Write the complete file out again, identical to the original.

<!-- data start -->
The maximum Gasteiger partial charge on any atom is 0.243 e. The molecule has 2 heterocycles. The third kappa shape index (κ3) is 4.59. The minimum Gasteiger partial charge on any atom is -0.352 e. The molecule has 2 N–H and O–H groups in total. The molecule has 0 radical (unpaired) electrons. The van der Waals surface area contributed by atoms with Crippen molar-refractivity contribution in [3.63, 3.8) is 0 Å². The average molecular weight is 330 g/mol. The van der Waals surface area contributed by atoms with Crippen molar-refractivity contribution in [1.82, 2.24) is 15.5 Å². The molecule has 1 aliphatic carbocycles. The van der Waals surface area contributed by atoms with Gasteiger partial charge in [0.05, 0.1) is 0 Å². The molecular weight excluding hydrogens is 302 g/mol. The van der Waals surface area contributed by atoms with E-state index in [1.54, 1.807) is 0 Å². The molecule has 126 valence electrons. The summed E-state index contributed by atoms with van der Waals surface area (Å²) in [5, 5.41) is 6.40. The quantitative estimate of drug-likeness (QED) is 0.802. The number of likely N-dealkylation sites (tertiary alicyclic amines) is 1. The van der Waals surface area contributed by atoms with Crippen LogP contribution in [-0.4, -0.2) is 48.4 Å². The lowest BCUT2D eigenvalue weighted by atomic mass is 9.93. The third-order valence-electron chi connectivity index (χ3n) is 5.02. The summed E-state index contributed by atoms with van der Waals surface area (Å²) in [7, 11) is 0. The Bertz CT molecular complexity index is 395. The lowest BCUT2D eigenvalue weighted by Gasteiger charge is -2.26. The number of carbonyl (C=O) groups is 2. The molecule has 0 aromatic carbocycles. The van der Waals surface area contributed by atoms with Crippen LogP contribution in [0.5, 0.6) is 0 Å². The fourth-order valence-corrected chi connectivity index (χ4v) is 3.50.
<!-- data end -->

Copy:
The maximum Gasteiger partial charge on any atom is 0.243 e. The molecule has 2 heterocycles. The third kappa shape index (κ3) is 4.59. The minimum Gasteiger partial charge on any atom is -0.352 e. The molecule has 2 N–H and O–H groups in total. The molecule has 0 radical (unpaired) electrons. The van der Waals surface area contributed by atoms with Crippen molar-refractivity contribution in [3.63, 3.8) is 0 Å². The average molecular weight is 330 g/mol. The van der Waals surface area contributed by atoms with Crippen molar-refractivity contribution in [1.82, 2.24) is 15.5 Å². The molecule has 1 aliphatic carbocycles. The van der Waals surface area contributed by atoms with Gasteiger partial charge in [0.05, 0.1) is 0 Å². The molecular weight excluding hydrogens is 302 g/mol. The van der Waals surface area contributed by atoms with E-state index in [1.54, 1.807) is 0 Å². The molecule has 126 valence electrons. The summed E-state index contributed by atoms with van der Waals surface area (Å²) in [5, 5.41) is 6.40. The quantitative estimate of drug-likeness (QED) is 0.802. The number of likely N-dealkylation sites (tertiary alicyclic amines) is 1. The van der Waals surface area contributed by atoms with Crippen LogP contribution in [-0.4, -0.2) is 48.4 Å². The lowest BCUT2D eigenvalue weighted by atomic mass is 9.93. The third-order valence-electron chi connectivity index (χ3n) is 5.02. The summed E-state index contributed by atoms with van der Waals surface area (Å²) in [7, 11) is 0. The Bertz CT molecular complexity index is 395. The lowest BCUT2D eigenvalue weighted by Gasteiger charge is -2.26. The number of carbonyl (C=O) groups is 2. The molecule has 0 aromatic carbocycles. The van der Waals surface area contributed by atoms with Crippen LogP contribution in [0.5, 0.6) is 0 Å². The fourth-order valence-corrected chi connectivity index (χ4v) is 3.50.